The authors would like to thank the University of Hull for the PhD studentship and The Royal Society for the research grant RG160156, for a 68Ga generator, which funded this project. The authors would also like to thank Sergei Palmer for his input. We thank the EPSRC UK National Crystallography Service at the University of Southampton for the collection of the crystallographic data.55


  1. S. S. Gambhir, Nat. Rev. Cancer, 2002, 2, 683–693 CrossRef CAS PubMed .
  2. S. M. Ametamey, M. Honer and P. A. Schubiger, Chem. Rev., 2008, 108, 1501–1516 CrossRef CAS PubMed .
  3. P. W. Miller, N. J. Long, R. Vilar and A. D. Gee, Angew. Chem., Int. Ed., 2008, 47, 8998–9033 CrossRef CAS PubMed .
  4. T. W. Price, J. Greenman and G. J. Stasiuk, Dalton Trans., 2016, 45, 15702–15724 RSC .
  5. D. Brasse and A. Nonat, Dalton Trans., 2015, 44, 4845–4858 RSC .
  6. M. Fani, J. P. André and H. R. Maecke, Contrast Media Mol. Imaging, 2008, 3, 53–63 CrossRef CAS PubMed .
  7. E. W. Price and C. Orvig, Chem. Soc. Rev., 2014, 43, 260–290 RSC .
  8. F. Rösch, Appl. Radiat. Isot., 2013, 76, 24–30 CrossRef PubMed .
  9. I. Velikyan, J. Labelled Compd. Radiopharm., 2015, 58, 99–121 CrossRef CAS PubMed .
  10. M. D. Bartholomä, A. S. Louie, J. F. Valliant and J. Zubieta, Chem. Rev., 2010, 110, 2903–2920 CrossRef PubMed .
  11. X. Sun, Y. Li, T. Liu, Z. Li, X. Zhang and X. Chen, Adv. Drug Delivery Rev., 2017, 110–111, 38–51 CrossRef CAS PubMed .
  12. B. P. Burke, G. S. Clemente and S. J. Archibald, J. Labelled Compd. Radiopharm., 2014, 57, 239–243 CrossRef CAS PubMed .
  13. M. D. Bartholomä, Inorg. Chim. Acta, 2012, 389, 36–51 CrossRef .
  14. P. Spang, C. Herrmann and F. Roesch, Semin. Nucl. Med., 2016, 46, 373–394 CrossRef PubMed .
  15. L. Wei, Y. Miao, F. Gallazzi, T. P. Quinn, M. J. Welch, A. L. Vāvere and J. S. Lewis, Nucl. Med. Biol., 2007, 34, 945–953 CrossRef CAS PubMed .
  16. I. Velikyan, H. Maecke and B. Langstrom, Bioconjugate Chem., 2008, 19, 569–573 CrossRef CAS PubMed .
  17. G. J. Stasiuk and N. J. Long, Chem. Commun., 2013, 49, 2732–2746 RSC .
  18. G. Kramer-Marek, N. Shenoy, J. Seidel, G. L. Griffiths, P. Choyke and J. Capala, Eur. J. Nucl. Med. Mol. Imaging, 2011, 38, 1967–1976 CrossRef CAS PubMed .
  19. I. Velikyan, Theranostics, 2014, 4, 47–80 CrossRef CAS PubMed .
  20. B. M. Zeglis, J. L. Houghton, M. J. Evans, N. Viola-Villegas and J. S. Lewis, Inorg. Chem., 2014, 53, 1880–1899 CrossRef CAS PubMed .
  21. D. J. Berry, Y. M. Ma, J. R. Ballinger, R. Tavare, A. Koers, K. Sunassee, T. Zhou, S. Nawaz, G. E. D. Mullen, R. C. Hider and P. J. Blower, Chem. Commun., 2011, 47, 7068–7070 RSC .
  22. J. Seemann, B. P. Waldron, F. Roesch and D. Parker, ChemMedChem, 2015, 10, 1019–1026 CrossRef CAS PubMed .
  23. J. Seemann, B. Waldron, D. Parker and F. Roesch, EJNMMI Radiopharm. Chem., 2016, 1, 1–12 Search PubMed .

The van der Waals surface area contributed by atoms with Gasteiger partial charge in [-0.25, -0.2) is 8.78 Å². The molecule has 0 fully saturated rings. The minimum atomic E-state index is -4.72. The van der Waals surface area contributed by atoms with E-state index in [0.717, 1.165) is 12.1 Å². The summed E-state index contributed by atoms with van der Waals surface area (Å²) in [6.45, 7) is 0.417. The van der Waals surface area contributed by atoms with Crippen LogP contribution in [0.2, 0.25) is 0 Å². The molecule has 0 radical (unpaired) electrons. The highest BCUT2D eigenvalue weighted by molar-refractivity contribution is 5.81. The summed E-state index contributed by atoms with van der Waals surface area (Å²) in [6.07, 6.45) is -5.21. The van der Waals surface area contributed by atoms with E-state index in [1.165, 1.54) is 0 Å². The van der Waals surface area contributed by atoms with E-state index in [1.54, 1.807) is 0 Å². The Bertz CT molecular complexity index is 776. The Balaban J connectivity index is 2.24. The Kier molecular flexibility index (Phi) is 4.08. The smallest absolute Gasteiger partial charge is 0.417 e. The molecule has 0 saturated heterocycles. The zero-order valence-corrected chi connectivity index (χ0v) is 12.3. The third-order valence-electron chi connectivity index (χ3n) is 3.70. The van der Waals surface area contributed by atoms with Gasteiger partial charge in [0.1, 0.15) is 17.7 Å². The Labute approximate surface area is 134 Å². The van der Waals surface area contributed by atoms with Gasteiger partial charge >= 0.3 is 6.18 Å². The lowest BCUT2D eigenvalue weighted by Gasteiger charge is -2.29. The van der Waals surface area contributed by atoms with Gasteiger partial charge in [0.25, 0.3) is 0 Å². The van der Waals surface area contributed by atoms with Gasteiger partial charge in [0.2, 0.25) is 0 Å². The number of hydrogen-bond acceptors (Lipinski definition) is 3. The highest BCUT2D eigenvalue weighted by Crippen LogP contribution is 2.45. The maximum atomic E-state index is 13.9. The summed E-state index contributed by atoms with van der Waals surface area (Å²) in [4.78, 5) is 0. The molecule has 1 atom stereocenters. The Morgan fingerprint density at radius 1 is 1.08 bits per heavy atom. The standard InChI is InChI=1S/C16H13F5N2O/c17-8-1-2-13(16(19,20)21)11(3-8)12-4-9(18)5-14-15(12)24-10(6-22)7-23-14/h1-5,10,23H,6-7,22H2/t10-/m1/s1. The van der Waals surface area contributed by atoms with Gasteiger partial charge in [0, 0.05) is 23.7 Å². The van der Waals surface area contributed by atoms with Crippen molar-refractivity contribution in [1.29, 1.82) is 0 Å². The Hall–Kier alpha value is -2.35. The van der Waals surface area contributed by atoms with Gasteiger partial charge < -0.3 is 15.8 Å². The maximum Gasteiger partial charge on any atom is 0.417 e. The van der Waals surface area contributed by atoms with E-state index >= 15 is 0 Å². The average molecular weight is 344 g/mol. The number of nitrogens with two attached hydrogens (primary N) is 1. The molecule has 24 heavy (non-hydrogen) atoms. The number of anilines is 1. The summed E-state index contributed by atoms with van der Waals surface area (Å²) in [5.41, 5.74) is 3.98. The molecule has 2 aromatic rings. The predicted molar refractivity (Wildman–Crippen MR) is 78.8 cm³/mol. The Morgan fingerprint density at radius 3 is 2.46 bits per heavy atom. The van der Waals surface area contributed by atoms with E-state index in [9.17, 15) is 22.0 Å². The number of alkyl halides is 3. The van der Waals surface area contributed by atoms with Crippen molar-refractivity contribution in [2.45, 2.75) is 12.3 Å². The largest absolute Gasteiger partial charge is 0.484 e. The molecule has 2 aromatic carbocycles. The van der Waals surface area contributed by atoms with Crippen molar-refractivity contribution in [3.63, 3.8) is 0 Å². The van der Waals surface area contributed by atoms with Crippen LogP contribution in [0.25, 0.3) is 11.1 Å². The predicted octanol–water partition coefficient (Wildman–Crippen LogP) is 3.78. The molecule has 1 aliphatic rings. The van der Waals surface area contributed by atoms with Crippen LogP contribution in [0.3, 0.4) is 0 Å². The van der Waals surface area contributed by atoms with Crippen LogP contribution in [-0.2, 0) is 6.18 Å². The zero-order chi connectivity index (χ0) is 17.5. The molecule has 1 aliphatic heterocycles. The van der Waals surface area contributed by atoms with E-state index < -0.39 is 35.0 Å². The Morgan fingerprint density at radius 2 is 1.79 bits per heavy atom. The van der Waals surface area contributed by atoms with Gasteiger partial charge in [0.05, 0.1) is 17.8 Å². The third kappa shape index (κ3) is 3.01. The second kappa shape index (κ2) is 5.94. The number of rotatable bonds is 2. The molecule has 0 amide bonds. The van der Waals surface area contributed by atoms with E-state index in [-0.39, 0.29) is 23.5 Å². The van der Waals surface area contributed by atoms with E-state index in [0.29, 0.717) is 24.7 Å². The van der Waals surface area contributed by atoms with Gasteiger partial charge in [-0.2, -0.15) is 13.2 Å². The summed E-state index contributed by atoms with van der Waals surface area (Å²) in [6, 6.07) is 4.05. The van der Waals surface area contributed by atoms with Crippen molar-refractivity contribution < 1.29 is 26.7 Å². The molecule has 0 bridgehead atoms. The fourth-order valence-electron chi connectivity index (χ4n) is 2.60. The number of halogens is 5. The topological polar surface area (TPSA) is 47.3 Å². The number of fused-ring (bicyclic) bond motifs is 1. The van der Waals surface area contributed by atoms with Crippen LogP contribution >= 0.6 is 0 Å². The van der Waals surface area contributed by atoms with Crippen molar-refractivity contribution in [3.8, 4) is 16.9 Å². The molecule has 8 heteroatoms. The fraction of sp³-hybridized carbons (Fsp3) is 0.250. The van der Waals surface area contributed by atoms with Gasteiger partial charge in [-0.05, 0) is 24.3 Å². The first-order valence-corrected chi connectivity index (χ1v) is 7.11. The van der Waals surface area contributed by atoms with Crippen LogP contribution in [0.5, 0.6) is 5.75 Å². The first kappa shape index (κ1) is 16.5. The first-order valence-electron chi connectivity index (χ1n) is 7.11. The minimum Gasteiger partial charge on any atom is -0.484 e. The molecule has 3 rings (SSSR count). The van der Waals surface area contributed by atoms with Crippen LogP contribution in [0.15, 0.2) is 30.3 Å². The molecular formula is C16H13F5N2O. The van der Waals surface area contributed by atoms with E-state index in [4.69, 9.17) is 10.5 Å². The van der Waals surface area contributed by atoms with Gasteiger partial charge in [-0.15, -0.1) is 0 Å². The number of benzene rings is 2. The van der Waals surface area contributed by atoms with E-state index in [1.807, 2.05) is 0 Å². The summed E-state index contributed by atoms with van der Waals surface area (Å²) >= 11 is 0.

24. M. T. Ma, C. Cullinane, C. Imberti, J. Baguña Torres, S. Y. A. Terry, P. Roselt, R. J. Hicks and P. J. Blower, Bioconjugate Chem., 2016, 27, 309–318 CrossRef CAS PubMed .
  25. M. T. Ma, C. Cullinane, K. Waldeck, P. Roselt, R. J. Hicks and P. J. Blower, EJNMMI Res., 2015, 5, 1–11 CrossRef CAS PubMed .
  26. B. Baur, E. Andreolli, E. Al-Momani, N. Malik, H.-J. Machulla, S. N. Reske and C. Solbach, J. Radioanal. Nucl. Chem., 2014, 299, 1715–1721 CrossRef CAS .
  27. B. Baur, C. Solbach, E. Andreolli, G. Winter, H.-J. Machulla and S. Reske, Pharmaceuticals, 2014, 7, 517–529 CrossRef PubMed .
  28. C. Zhai, D. Summer, C. Rangger, H. Haas, R. Haubner and C. Decristoforo, J. Labelled Compd. Radiopharm., 2015, 58, 209–214 CrossRef CAS PubMed .
  29. S. Ray Banerjee, Z. Chen, M. Pullambhatla, A. Lisok, J. Chen, R. C. Mease and M. G. Pomper, Bioconjugate Chem., 2016, 27, 1447–1455 CrossRef CAS PubMed .
  30. E. Boros, C. L. Ferreira, J. F. Cawthray, E. W. Price, B. O. Patrick, D. W. Wester, M. J. Adam and C. Orvig, J. Am. Chem. Soc., 2010, 132, 15726–15733 CrossRef CAS PubMed .
  31. A. M. Nonat, C. Gateau, P. H. Fries, L. Helm and M. Mazzanti, Eur. J. Inorg. Chem., 2012, 2012, 2049–2061 CrossRef CAS .
  32. A. Nonat, P. H. Fries, J. Pécaut and M. Mazzanti, Chem. – Eur. J., 2007, 13, 8489–8506 CrossRef CAS PubMed .
  33. G. J. Stasiuk, S. Tamang, D. Imbert, C. Gateau, P. Reiss, P. Fries and M. Mazzanti, Dalton Trans., 2013, 42, 8197–8200 RSC .
  34. A. Forgacs, R. Pujales-Paradela, M. Regueiro-Figueroa, L. Valencia, D. Esteban-Gomez, M. Botta and C. Platas-Iglesias, Dalton Trans., 2017, 46, 1546–1558 RSC .
  35. D. M. Weekes, C. F. Ramogida, M. d. G. Jaraquemada-Peláez, B. O. Patrick, C. Apte, T. I. Kostelnik, J. F. Cawthray, L. Murphy and C. Orvig, Inorg. Chem., 2016, 55, 12544–12558 CrossRef CAS PubMed .
  36. K. G. Kadiyala, T. Tyagi, D. Kakkar, N. Chadha, K. Chuttani, B. G. Roy, M. Thirumal, A. K. Mishra and A. Datta, RSC Adv., 2015, 5, 33963–33973 RSC .
  37. E. Boros, Y.-H. S. Lin, C. L. Ferreira, B. O. Patrick, U. O. Hafeli, M. J. Adam and C. Orvig, Dalton Trans., 2011, 40, 6253–6259 RSC .
  38. A. Forgács, M. Regueiro-Figueroa, J. L. Barriada, D. Esteban-Gómez, A. de Blas, T. Rodríguez-Blas, M. Botta and C. Platas-Iglesias, Inorg. Chem., 2015, 54, 9576–9587 CrossRef PubMed .